I'm testing the activity of horseradish peroxidase (HRP) under different conditions by measuring the change in concentration of hydrogen peroxide substrate after a given amount of time. To stop the enzyme activity, I add H2SO4 to drop the pH and denature the enzyme.

This was convenient because the following titration of peroxide using potassium permanganate calls for acidic conditions (according to many protocols I've seen). Acidic conditions are required to completely reduce Mn7+ to colorless Mn2+. Under neutral and basic conditions, Mn7+ will only be reduced to Mn4+ in the form of MnO2, a brown, water-insoluble precipitate.

However, my concern is that adding sulfuric acid to hydrogen peroxide will create a piranha solution, a strong oxidizing agent typically used to remove organic contaminants. With the HRP also in solution, I'm afraid the potential piranha solution will oxidize the HRP leading to some powerful exothermic reaction/explosion.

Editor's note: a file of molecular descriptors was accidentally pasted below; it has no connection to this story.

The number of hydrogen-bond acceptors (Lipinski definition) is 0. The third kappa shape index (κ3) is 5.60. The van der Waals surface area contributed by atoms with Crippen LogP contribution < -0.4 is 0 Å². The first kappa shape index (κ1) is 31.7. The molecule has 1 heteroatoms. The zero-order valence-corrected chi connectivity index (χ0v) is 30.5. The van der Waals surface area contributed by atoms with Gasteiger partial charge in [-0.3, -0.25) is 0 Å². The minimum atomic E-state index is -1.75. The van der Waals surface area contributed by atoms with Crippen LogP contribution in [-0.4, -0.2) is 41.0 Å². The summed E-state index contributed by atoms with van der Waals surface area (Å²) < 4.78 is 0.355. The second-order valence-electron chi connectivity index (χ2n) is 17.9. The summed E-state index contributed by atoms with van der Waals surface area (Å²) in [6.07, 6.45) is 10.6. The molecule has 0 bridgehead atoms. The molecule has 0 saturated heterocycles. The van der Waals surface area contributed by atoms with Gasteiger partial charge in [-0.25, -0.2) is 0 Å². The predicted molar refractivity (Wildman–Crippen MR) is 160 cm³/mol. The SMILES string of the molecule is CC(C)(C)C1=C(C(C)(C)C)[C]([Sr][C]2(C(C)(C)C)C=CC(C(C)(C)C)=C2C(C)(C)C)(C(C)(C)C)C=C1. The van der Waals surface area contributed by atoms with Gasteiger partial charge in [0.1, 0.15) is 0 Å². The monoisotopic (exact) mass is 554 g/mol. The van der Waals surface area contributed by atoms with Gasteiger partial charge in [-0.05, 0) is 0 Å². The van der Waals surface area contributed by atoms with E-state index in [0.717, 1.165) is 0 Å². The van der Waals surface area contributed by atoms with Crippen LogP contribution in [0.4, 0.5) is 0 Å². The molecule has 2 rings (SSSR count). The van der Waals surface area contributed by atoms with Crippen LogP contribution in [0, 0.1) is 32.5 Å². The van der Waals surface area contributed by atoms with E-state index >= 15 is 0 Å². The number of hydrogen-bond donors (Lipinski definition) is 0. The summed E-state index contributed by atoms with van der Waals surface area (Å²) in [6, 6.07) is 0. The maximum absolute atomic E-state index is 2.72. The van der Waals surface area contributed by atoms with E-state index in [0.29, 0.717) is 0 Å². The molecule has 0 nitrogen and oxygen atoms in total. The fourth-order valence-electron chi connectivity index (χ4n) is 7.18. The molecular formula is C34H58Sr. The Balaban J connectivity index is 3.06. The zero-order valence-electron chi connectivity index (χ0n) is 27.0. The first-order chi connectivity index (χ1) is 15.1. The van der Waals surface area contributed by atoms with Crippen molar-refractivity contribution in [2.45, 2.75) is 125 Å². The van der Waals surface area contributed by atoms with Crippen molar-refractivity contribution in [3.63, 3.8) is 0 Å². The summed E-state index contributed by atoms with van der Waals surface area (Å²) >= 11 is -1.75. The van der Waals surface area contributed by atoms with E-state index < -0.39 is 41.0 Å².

For reference, I'm performing all this with 40 µL HRP (1.0 mg/mL in phosphate buffer) combined with 500 µL of hydrogen peroxide. How much and what concentration of sulfuric acid can/should (if at all) should I add? Is there a better way to go about this whole thing?

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    $\begingroup$ Man, you're using highly dilute solutions - I can tell even though you ramble about Mn, but don't mention the concentrations. "Piranha solution" is 30 % H2O2 + 98 % H2SO4 and that makes all kinds of differences. $\endgroup$ – Mithoron Jul 16 at 16:34

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